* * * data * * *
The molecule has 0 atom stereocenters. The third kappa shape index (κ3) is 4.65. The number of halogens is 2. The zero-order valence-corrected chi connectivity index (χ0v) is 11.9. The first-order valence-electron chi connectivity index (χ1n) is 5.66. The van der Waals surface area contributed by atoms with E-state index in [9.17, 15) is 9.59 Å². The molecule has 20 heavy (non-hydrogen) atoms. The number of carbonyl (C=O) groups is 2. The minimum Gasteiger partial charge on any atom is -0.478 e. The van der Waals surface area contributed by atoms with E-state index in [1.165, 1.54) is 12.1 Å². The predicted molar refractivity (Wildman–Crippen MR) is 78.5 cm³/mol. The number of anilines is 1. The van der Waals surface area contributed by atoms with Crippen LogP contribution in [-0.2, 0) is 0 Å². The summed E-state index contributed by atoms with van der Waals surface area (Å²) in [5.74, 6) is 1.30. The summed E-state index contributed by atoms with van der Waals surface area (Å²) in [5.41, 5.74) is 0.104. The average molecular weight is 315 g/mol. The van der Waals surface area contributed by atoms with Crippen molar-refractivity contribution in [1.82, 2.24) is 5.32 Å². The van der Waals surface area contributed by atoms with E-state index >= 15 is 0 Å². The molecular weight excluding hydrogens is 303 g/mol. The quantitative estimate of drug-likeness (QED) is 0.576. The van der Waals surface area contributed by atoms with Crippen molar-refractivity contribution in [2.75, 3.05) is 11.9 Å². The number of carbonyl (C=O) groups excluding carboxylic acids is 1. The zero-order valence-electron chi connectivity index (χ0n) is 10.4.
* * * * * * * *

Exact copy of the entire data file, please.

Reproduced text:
The molecule has 0 atom stereocenters. The third kappa shape index (κ3) is 4.65. The number of halogens is 2. The zero-order valence-corrected chi connectivity index (χ0v) is 11.9. The first-order valence-electron chi connectivity index (χ1n) is 5.66. The van der Waals surface area contributed by atoms with E-state index in [9.17, 15) is 9.59 Å². The molecule has 20 heavy (non-hydrogen) atoms. The number of carbonyl (C=O) groups is 2. The minimum Gasteiger partial charge on any atom is -0.478 e. The van der Waals surface area contributed by atoms with E-state index in [1.165, 1.54) is 12.1 Å². The predicted molar refractivity (Wildman–Crippen MR) is 78.5 cm³/mol. The number of anilines is 1. The van der Waals surface area contributed by atoms with Crippen LogP contribution in [-0.2, 0) is 0 Å². The summed E-state index contributed by atoms with van der Waals surface area (Å²) in [5.74, 6) is 1.30. The summed E-state index contributed by atoms with van der Waals surface area (Å²) in [5.41, 5.74) is 0.104. The average molecular weight is 315 g/mol. The van der Waals surface area contributed by atoms with Crippen molar-refractivity contribution in [1.82, 2.24) is 5.32 Å². The van der Waals surface area contributed by atoms with E-state index >= 15 is 0 Å². The molecular weight excluding hydrogens is 303 g/mol. The quantitative estimate of drug-likeness (QED) is 0.576. The van der Waals surface area contributed by atoms with Crippen molar-refractivity contribution in [2.75, 3.05) is 11.9 Å². The number of carbonyl (C=O) groups excluding carboxylic acids is 1. The zero-order valence-electron chi connectivity index (χ0n) is 10.4.